In light of everything that happened at No. 21 Auburn on Saturday night, it’s important to take stock of it all, especially now, with a two-week break.
Because as bad as 17th-ranked Arkansas’ 56-3 loss to the Tigers was, the most realistic of outcomes for 2016 remain on the table. To be clear, this Arkansas team, with its roster and game plans, was never going to be a 10-win bunch. Everything would have had to break perfectly to do that. And if this year has been anything, imperfect is it.
Saturday was the epitome.
Auburn took advantage of every Arkansas weakness during the rout. Instead of Florida, LSU, Mississippi State and Missouri having to look at different film, they can all watch the Tigers demolition and see exactly how to attack the Razorbacks.
The worst elements were exploited time and again.
Arkansas’ defensive line is and was overrated. And while “overrated” doesn’t mean “bad,” they’re clearly a middle-of-the-SEC unit, unable to stop average-or-better running games and middling in pressuring the quarterback. They’re the first line of defense — pun, intended — in slowing backs and they allowed 543 yards rushing Saturday.
The linebackers are still not good. As often as it’s been said that Brooks Ellis is a competent or better one, he clearly needs a partner in crime to pick up his weakness — speed. Dre Greenlaw was it until the foot injury against Alabama, but even then, there were no backups. That showed against Auburn as Arkansas went, for the first time I’ve noticed this season, to a traditional 4-3 defense in hopes of both finding an alternative and slowing the Tigers running game. It didn’t work, either.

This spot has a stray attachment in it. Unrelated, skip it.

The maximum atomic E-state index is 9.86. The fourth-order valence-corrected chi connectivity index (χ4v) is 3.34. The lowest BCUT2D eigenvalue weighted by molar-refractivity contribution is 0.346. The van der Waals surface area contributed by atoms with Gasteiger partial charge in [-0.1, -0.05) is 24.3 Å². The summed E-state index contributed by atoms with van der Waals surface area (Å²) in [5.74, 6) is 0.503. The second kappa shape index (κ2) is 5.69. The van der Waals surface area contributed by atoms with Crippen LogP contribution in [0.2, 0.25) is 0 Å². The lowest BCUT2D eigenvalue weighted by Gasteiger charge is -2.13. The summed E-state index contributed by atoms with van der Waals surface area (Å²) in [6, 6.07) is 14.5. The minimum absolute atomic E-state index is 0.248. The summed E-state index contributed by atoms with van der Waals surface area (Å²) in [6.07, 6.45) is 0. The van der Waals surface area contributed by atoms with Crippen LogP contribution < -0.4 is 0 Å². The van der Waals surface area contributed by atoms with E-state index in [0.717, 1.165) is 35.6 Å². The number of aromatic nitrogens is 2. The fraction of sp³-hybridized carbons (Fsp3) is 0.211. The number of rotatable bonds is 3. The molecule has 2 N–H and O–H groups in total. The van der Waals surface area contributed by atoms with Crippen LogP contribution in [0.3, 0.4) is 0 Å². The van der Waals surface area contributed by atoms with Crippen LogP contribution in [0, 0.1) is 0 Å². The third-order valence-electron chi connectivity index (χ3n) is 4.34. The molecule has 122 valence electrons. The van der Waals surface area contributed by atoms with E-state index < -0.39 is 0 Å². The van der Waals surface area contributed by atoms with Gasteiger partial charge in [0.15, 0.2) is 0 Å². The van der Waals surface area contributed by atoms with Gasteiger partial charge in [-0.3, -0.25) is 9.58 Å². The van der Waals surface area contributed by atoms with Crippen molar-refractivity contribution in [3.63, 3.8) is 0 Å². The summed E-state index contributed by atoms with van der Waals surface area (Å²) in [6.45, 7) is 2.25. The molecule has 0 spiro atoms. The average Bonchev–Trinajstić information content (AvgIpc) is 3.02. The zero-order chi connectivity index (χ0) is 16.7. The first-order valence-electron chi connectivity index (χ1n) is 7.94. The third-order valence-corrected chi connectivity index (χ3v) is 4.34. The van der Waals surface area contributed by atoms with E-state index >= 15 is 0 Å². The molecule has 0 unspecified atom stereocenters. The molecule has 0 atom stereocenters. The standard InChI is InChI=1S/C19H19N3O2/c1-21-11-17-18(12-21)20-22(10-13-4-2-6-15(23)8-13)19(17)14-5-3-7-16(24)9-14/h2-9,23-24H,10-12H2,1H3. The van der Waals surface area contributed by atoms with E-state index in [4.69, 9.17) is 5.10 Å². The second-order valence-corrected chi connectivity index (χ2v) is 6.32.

The safeties can’t tackle and can’t cover. Josh Liddell, for as smart as he may be, is slower, skinnier and not enough of a ball hawk. Santos Ramirez really wants to pop you, but with his shoulder. He doesn’t use his arms. De’Andre Coley is a hybrid of both, with less of their strengths.
The 543 rushing yards allowed are the most Arkansas has given up. That’s going back through 122 years of football. Just as concerning, going forward this season anyway, is the Razorbacks had only 26 in return.
Rawleigh Williams III entered the game as the SEC’s leading rusher, averaging 112 yards a game. He had 22 against Auburn. Quarterback Austin Allen had the night’s longest run: 11 yards. Devwah Whaley had 11 on 8 carries.
As good as Auburn’s front seven is, those totals are unacceptable. Arkansas’ offensive line, the weakest unit on the entire roster all season — and back to the spring, if you can remember that far — simply cannot sustain blocks against good players. The Tigers had 11 (!!!) tackles behind the line of scrimmage.
Wide receivers are fine, but when Allen doesn’t have time to find them, they’re neutralized to the point of being moot. Allen was sacked 4 times and during the second quarter, he took a hard and awkward shot that tweaked his knee. If the SEC’s leading passer is lost for any significant amount of time, it’s possible Arkansas doesn’t win another game this year.
Still, Arkansas has two more games in Fayetteville and another two against supposedly inferior opponents. Eight wins remain a possibility. Seven is likely, and what I projected before the season began. But six, and even five are possible after Saturday’s disaster.
If what coaches and players say is true — the whole “one game at a time” mantra — then Auburn won’t hold much water going forward. It’s an “L” and nothing more. Plus, with a bye week on tap, there is time to get healthy and focus on figuring out how to fix at least one of the few glaring problems. Just maybe not enough time to reach the now-ridiculous lofty preseason projections we were sold.
Coach Bret Bielema, after weeks of trying to convince himself things were OK, came clean after the game.
“We have a lot to be concerned about at this point.”